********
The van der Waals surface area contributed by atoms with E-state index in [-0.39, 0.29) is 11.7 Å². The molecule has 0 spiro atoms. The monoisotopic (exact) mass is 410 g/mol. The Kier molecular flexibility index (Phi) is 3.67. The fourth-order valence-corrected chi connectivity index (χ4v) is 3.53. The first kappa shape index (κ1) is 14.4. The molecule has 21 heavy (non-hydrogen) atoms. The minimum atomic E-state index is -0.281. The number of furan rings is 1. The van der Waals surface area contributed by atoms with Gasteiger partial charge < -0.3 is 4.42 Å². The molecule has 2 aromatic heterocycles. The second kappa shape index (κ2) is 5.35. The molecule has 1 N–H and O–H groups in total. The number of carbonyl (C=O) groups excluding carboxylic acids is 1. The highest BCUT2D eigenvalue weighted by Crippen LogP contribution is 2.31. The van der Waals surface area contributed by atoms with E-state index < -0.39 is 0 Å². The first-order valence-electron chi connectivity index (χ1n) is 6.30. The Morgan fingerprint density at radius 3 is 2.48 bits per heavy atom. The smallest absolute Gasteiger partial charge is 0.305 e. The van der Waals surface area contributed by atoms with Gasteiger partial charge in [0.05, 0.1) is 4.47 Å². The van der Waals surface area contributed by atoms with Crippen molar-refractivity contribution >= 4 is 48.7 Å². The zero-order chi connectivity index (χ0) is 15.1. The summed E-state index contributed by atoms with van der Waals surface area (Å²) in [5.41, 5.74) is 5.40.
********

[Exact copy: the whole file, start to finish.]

The van der Waals surface area contributed by atoms with E-state index in [-0.39, 0.29) is 11.7 Å². The molecule has 0 spiro atoms. The monoisotopic (exact) mass is 410 g/mol. The Kier molecular flexibility index (Phi) is 3.67. The fourth-order valence-corrected chi connectivity index (χ4v) is 3.53. The first kappa shape index (κ1) is 14.4. The molecule has 21 heavy (non-hydrogen) atoms. The minimum atomic E-state index is -0.281. The number of furan rings is 1. The van der Waals surface area contributed by atoms with Gasteiger partial charge < -0.3 is 4.42 Å². The molecule has 2 aromatic heterocycles. The second kappa shape index (κ2) is 5.35. The molecule has 1 N–H and O–H groups in total. The number of carbonyl (C=O) groups excluding carboxylic acids is 1. The highest BCUT2D eigenvalue weighted by Crippen LogP contribution is 2.31. The van der Waals surface area contributed by atoms with E-state index < -0.39 is 0 Å². The first-order valence-electron chi connectivity index (χ1n) is 6.30. The Morgan fingerprint density at radius 3 is 2.48 bits per heavy atom. The smallest absolute Gasteiger partial charge is 0.305 e. The van der Waals surface area contributed by atoms with Gasteiger partial charge in [0.05, 0.1) is 4.47 Å². The van der Waals surface area contributed by atoms with Crippen molar-refractivity contribution >= 4 is 48.7 Å². The zero-order chi connectivity index (χ0) is 15.1. The summed E-state index contributed by atoms with van der Waals surface area (Å²) in [5.41, 5.74) is 5.40.